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Side effects of schizophrenic drugs:Dyskinesia suppressed by combined use of antipyretic analgesics, with involvement of brain receptor TRPV1


Professor Kaneko’s Group from Kyoto University discovers molecular mechanisms with clinical big data

Drug repositioning will advance through analysis of the clinical data and reproduction of the results in animal experiments. Professor Shuji Kaneko’s research group from Kyoto University Graduate School of Pharmaceutical Sciences PhD students, including Koki Nagaoka, analyzed clinical big data and discovered that the side effects of dyskinesia caused by long-term use of a schizophrenia drug was suppressed by the combined use of the antipyretic analgesic acetaminophen and identified its molecular mechanism. It is expected to lead to drug repositioning of acetaminophen as well as new drug discovery. This research was published in JCI Insight.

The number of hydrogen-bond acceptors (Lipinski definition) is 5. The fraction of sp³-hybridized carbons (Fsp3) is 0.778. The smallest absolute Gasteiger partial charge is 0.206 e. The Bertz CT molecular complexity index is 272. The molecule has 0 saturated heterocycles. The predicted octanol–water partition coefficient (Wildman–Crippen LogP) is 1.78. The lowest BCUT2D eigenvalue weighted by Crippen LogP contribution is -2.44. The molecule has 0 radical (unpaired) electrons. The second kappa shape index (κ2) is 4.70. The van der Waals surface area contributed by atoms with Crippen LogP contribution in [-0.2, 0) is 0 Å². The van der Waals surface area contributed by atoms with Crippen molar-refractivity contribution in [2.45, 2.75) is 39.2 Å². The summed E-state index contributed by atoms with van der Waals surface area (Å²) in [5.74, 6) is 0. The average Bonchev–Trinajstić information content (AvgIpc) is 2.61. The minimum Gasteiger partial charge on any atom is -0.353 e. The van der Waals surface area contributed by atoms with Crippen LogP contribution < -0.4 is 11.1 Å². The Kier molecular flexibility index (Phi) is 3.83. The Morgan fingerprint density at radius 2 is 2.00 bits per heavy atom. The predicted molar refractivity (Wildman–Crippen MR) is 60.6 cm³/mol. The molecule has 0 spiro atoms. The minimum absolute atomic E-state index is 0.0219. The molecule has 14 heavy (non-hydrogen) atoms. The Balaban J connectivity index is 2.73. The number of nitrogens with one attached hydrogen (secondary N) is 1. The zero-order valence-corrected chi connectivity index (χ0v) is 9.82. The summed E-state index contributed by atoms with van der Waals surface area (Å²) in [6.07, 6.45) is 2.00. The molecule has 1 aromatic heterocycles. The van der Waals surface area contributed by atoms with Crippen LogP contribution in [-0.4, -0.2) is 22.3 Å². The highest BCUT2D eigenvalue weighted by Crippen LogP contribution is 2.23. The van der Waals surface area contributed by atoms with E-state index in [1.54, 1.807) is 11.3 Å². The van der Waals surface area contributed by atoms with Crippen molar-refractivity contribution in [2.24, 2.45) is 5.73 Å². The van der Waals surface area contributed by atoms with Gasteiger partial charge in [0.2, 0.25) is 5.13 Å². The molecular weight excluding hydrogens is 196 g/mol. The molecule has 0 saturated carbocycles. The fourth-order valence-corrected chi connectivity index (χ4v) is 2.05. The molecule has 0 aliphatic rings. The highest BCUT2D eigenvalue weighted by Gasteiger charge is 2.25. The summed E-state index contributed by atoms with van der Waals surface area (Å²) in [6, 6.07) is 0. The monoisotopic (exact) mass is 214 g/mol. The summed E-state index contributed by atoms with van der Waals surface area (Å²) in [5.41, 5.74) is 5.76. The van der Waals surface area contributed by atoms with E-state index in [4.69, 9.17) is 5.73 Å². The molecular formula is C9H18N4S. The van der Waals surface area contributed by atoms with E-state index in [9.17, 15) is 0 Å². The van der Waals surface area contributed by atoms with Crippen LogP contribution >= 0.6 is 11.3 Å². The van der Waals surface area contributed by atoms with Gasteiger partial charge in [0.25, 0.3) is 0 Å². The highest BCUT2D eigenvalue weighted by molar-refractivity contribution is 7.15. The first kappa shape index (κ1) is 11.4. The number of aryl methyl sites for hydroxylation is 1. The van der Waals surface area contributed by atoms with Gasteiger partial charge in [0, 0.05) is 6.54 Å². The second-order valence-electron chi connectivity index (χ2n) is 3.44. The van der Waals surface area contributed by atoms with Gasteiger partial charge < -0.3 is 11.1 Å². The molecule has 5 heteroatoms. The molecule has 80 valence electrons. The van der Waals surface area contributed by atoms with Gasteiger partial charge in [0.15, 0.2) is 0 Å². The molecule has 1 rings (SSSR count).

Tardive dyskinesia is a side effect caused by long-term use of a drug for treating schizophrenia that blocks the dopamine D2 receptor, and symptoms such as vacuous chewing movement and the inability to stop tongue protrusion even when it moves on its own can occur. However, its neural mechanisms are still unclear


The research group has been working on finding new drug discovery targets from clinical evidence for about five years. Animal models of human diseases can be created and utilized for studying side effects of drugs. For example, gastric ulcer models using aspirin and indomethacin and diabetes models using streptozotocin have already been established. Therefore, we thought that if the side effects of a therapeutic drug used for a certain disease could be alleviated by a concomitant drug, it could be used as a prophylactic or therapeutic drug for treating the side effects and the biomolecules that cause the side effects could be identified.